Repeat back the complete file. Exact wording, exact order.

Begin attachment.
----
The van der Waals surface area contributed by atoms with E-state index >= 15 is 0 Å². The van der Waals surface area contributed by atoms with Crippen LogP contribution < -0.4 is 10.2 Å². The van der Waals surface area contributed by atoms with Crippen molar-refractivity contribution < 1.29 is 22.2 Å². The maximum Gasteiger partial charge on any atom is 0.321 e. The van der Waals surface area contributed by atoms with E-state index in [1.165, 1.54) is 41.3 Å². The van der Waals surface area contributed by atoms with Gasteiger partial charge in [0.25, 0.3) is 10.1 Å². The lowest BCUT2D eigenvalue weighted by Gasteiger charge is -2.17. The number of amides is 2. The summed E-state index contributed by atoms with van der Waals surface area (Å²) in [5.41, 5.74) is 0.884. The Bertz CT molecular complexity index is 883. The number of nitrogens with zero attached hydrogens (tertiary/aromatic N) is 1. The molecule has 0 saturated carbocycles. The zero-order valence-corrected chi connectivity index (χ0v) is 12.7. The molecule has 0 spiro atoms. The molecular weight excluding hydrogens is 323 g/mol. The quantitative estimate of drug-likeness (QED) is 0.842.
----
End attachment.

The van der Waals surface area contributed by atoms with E-state index >= 15 is 0 Å². The van der Waals surface area contributed by atoms with Crippen LogP contribution < -0.4 is 10.2 Å². The van der Waals surface area contributed by atoms with Crippen molar-refractivity contribution < 1.29 is 22.2 Å². The maximum Gasteiger partial charge on any atom is 0.321 e. The van der Waals surface area contributed by atoms with E-state index in [1.165, 1.54) is 41.3 Å². The van der Waals surface area contributed by atoms with Gasteiger partial charge in [0.25, 0.3) is 10.1 Å². The lowest BCUT2D eigenvalue weighted by Gasteiger charge is -2.17. The number of amides is 2. The summed E-state index contributed by atoms with van der Waals surface area (Å²) in [5.41, 5.74) is 0.884. The Bertz CT molecular complexity index is 883. The number of nitrogens with zero attached hydrogens (tertiary/aromatic N) is 1. The molecule has 0 saturated carbocycles. The zero-order valence-corrected chi connectivity index (χ0v) is 12.7. The molecule has 0 spiro atoms. The molecular weight excluding hydrogens is 323 g/mol. The quantitative estimate of drug-likeness (QED) is 0.842.